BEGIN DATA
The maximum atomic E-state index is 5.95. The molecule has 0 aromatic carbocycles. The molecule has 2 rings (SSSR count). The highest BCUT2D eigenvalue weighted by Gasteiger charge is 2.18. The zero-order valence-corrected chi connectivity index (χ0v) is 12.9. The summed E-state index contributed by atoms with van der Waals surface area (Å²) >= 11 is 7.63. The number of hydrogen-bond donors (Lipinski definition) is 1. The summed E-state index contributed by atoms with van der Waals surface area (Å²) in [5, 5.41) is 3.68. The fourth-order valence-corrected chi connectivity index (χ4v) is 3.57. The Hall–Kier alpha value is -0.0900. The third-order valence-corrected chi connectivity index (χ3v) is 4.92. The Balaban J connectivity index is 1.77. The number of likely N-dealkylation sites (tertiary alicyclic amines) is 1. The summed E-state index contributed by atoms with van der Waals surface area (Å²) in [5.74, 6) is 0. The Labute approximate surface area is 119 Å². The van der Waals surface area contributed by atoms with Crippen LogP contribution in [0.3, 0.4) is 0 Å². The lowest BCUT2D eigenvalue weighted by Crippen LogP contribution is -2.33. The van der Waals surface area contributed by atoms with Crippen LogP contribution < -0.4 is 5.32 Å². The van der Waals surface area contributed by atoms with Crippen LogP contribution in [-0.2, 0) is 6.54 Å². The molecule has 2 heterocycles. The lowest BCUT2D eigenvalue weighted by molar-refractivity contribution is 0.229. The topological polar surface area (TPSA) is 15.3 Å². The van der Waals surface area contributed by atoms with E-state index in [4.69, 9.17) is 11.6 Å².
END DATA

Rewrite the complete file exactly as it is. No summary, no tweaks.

The maximum atomic E-state index is 5.95. The molecule has 0 aromatic carbocycles. The molecule has 2 rings (SSSR count). The highest BCUT2D eigenvalue weighted by Gasteiger charge is 2.18. The zero-order valence-corrected chi connectivity index (χ0v) is 12.9. The summed E-state index contributed by atoms with van der Waals surface area (Å²) >= 11 is 7.63. The number of hydrogen-bond donors (Lipinski definition) is 1. The summed E-state index contributed by atoms with van der Waals surface area (Å²) in [5, 5.41) is 3.68. The fourth-order valence-corrected chi connectivity index (χ4v) is 3.57. The Hall–Kier alpha value is -0.0900. The third-order valence-corrected chi connectivity index (χ3v) is 4.92. The Balaban J connectivity index is 1.77. The number of likely N-dealkylation sites (tertiary alicyclic amines) is 1. The summed E-state index contributed by atoms with van der Waals surface area (Å²) in [5.74, 6) is 0. The Labute approximate surface area is 119 Å². The van der Waals surface area contributed by atoms with Crippen LogP contribution in [0.3, 0.4) is 0 Å². The lowest BCUT2D eigenvalue weighted by Crippen LogP contribution is -2.33. The van der Waals surface area contributed by atoms with Crippen LogP contribution < -0.4 is 5.32 Å². The van der Waals surface area contributed by atoms with Crippen LogP contribution in [-0.2, 0) is 6.54 Å². The molecule has 2 heterocycles. The lowest BCUT2D eigenvalue weighted by molar-refractivity contribution is 0.229. The topological polar surface area (TPSA) is 15.3 Å². The van der Waals surface area contributed by atoms with E-state index in [4.69, 9.17) is 11.6 Å².